Here’s a more detailed look at the factors that affect financial health. Understanding them can help you set financial goals and track your progress toward each one.

What you have: Net worth 

If you were to sell everything you own to pay off what you owe, you would be left with your net worth. In finance speak, the word “net” means minus debt. To calculate net worth, you’d add up all your savings, investments and assets (such as a house, a car, or stocks) and then subtract any debt (such as a car loan, student loan, or credit card debt.) Is that number positive or negative? If the sum is positive and growing, it’s a sign of good financial health. If it’s negative and decreasing, it’s definitely an indicator of concern.

What you owe: Debt 

Let’s take a closer look at what you owe. How much of your debt (things like credit cards and loans) are considered good debt versus bad debt? 

Good debts, such as taking out a mortgage, are manageable to pay off, plus they’re more likely to earn money for you in the long run while increasing your net worth. A loan to pay for university or college is usually also considered good debt because it could increase your earning potential down the road.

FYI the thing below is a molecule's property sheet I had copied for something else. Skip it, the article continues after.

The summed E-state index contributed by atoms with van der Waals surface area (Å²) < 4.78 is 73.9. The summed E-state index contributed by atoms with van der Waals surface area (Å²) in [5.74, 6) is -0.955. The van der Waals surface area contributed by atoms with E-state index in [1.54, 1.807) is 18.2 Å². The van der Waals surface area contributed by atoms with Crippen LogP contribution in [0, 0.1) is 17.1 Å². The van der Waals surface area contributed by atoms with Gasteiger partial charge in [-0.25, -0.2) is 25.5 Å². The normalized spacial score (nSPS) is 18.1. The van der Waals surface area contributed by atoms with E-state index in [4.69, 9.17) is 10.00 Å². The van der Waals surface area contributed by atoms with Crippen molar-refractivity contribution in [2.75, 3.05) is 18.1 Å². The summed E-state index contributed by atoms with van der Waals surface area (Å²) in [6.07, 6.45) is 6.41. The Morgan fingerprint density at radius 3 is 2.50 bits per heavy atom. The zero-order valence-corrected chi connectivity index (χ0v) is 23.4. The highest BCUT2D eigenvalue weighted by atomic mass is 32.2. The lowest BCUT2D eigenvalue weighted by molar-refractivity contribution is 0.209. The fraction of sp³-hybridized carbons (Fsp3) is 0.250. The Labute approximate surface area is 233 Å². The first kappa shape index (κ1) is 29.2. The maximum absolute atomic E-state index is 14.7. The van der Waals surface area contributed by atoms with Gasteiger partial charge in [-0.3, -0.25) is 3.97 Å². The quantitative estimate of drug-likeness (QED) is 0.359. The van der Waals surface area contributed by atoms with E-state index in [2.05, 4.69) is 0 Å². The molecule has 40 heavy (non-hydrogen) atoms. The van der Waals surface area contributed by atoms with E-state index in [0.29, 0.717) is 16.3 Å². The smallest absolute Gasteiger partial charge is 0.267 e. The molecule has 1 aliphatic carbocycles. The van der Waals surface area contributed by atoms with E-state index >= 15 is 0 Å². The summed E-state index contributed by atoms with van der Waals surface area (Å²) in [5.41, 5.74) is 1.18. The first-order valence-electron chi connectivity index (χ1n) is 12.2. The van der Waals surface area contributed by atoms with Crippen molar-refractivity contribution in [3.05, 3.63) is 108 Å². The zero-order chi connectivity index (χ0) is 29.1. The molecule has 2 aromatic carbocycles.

Bad debts, such as a high-interest credit card you signed up for to buy more clothes, can be more difficult to pay off, don’t provide a return on investment, and decrease your net worth. 

What you make: Ability to earn 

Whether you have one regular job or earn money from different sources, aiming for a steady flow of income and tracking how much you make every month can help you improve your financial health. You can also use those numbers to calculate your debt-to-income ratio, which compares how much you make with what you owe. Anything under 36 per cent is considered a reasonable amount of debt, while anything over 50 per cent is not so great news.